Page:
I went to a Catholic high school in Worcester, Massachusetts. Back then, in the '70s, everybody wore hideous uniforms. To cope, girls would express themselves with massive hair and enormous shoes.
I was a junior in high school when I saw my first pair of crazy tall platforms on a girl. The shoes were loud and proud. But the way she walked in them – without apologies or a hint of insecurity – really burned into my mind. And at that very moment, my brain was filled with possibilities and ideas about shoes. I wanted every woman to feel the way she did. My notebooks began to fill with shoe sketches. On the page itself, along the margins, the inside covers, anywhere that's a blank space. At first, I didn't mind sharing them with my schoolmates, hoping they would see what I saw. But instead, they teased me for having a foot fetish. So I learned to hide my passion.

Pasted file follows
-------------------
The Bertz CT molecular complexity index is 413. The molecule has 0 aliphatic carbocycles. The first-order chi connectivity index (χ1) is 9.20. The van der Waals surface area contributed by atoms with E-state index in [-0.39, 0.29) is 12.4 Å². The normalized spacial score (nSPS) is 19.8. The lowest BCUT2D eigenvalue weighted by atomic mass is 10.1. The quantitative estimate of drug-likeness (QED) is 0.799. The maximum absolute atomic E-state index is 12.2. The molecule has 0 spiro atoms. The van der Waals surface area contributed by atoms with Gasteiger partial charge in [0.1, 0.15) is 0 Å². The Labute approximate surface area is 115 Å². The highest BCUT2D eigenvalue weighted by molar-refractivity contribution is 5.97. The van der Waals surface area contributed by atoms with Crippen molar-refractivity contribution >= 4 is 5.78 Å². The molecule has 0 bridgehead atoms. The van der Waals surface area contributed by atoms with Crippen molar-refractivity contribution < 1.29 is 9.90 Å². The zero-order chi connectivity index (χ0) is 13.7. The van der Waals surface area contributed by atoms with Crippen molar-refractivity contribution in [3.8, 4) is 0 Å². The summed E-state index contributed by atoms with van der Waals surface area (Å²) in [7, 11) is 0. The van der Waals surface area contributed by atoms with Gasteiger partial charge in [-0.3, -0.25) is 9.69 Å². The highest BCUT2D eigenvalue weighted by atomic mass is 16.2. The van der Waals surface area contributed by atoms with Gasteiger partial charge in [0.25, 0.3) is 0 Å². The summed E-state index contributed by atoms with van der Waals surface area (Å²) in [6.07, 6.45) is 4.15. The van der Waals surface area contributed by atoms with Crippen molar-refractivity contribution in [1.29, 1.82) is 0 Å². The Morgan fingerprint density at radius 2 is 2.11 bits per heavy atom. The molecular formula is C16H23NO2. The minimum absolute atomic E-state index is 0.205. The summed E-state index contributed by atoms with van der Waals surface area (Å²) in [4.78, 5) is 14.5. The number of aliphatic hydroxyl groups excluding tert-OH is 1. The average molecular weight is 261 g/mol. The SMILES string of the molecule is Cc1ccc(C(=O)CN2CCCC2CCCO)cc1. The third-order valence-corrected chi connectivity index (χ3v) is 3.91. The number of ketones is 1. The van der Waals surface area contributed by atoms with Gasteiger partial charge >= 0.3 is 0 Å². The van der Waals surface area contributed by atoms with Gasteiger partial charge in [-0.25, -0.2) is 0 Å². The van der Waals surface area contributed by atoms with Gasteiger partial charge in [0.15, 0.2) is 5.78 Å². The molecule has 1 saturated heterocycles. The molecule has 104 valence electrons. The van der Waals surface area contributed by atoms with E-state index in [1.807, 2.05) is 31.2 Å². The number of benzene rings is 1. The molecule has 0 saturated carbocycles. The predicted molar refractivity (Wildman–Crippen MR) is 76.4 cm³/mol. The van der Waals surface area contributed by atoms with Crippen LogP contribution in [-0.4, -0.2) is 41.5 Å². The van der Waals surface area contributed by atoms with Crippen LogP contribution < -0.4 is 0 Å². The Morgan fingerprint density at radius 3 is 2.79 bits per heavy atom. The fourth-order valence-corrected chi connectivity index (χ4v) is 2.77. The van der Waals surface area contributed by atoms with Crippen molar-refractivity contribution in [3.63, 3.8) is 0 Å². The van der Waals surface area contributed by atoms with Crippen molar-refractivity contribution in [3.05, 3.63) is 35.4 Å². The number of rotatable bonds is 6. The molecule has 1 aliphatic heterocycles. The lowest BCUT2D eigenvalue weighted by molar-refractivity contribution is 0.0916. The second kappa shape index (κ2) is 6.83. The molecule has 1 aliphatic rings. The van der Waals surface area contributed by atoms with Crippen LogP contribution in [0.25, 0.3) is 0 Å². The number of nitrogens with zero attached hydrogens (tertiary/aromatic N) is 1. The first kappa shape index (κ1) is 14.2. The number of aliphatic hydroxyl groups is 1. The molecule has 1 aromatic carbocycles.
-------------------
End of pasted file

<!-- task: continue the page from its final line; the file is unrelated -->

I'm 40 years older, quite a bit fatter, but that same fire still burns.
Being Irish Catholic, arts and design weren't viable career options. My family wanted me to find stability, so I went to work for the phone company as a mainframe repairman. I was at the phone company for 25 years, but I never stopped sketching footwear – on the back of work orders, napkins, scrap papers. I filled my desk drawers with these sketches. They were my treasure chests.
Do you know how I found love? After being teased in high school, My boyfriend Steve was the first person to see my drawings in 20 years. Not only did he not tease me with them, he sees them for how core they are to my soul. His continuous and persistent encouragement made me who I am today.